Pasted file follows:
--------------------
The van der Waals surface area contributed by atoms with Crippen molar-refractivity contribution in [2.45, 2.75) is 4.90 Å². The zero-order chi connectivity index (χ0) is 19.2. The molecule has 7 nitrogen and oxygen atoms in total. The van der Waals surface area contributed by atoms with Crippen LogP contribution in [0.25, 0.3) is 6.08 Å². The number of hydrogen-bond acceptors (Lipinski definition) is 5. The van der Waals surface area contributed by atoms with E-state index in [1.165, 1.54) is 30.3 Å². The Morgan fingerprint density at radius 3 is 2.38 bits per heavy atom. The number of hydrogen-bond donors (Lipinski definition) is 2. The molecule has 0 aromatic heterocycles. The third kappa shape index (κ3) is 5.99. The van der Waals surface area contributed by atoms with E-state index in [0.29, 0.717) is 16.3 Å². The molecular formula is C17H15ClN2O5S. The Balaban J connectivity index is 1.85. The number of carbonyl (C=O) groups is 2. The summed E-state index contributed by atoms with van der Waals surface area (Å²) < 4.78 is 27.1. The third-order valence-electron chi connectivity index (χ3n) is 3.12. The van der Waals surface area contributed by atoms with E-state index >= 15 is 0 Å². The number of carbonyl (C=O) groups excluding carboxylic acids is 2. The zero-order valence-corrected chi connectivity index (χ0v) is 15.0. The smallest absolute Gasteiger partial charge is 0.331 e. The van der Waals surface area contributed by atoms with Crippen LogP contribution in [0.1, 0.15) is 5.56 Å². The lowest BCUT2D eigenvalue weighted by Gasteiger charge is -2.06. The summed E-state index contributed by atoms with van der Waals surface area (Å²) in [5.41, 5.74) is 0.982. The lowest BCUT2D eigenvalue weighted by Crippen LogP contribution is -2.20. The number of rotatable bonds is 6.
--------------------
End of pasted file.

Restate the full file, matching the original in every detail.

The van der Waals surface area contributed by atoms with Crippen molar-refractivity contribution in [2.45, 2.75) is 4.90 Å². The zero-order chi connectivity index (χ0) is 19.2. The molecule has 7 nitrogen and oxygen atoms in total. The van der Waals surface area contributed by atoms with Crippen LogP contribution in [0.25, 0.3) is 6.08 Å². The number of hydrogen-bond acceptors (Lipinski definition) is 5. The van der Waals surface area contributed by atoms with E-state index in [1.165, 1.54) is 30.3 Å². The Morgan fingerprint density at radius 3 is 2.38 bits per heavy atom. The number of hydrogen-bond donors (Lipinski definition) is 2. The molecule has 0 aromatic heterocycles. The third kappa shape index (κ3) is 5.99. The van der Waals surface area contributed by atoms with E-state index in [0.29, 0.717) is 16.3 Å². The molecular formula is C17H15ClN2O5S. The Balaban J connectivity index is 1.85. The number of carbonyl (C=O) groups is 2. The summed E-state index contributed by atoms with van der Waals surface area (Å²) < 4.78 is 27.1. The third-order valence-electron chi connectivity index (χ3n) is 3.12. The van der Waals surface area contributed by atoms with E-state index >= 15 is 0 Å². The number of carbonyl (C=O) groups excluding carboxylic acids is 2. The zero-order valence-corrected chi connectivity index (χ0v) is 15.0. The smallest absolute Gasteiger partial charge is 0.331 e. The van der Waals surface area contributed by atoms with Crippen LogP contribution in [0.1, 0.15) is 5.56 Å². The lowest BCUT2D eigenvalue weighted by Gasteiger charge is -2.06. The summed E-state index contributed by atoms with van der Waals surface area (Å²) in [5.41, 5.74) is 0.982. The lowest BCUT2D eigenvalue weighted by Crippen LogP contribution is -2.20. The number of rotatable bonds is 6.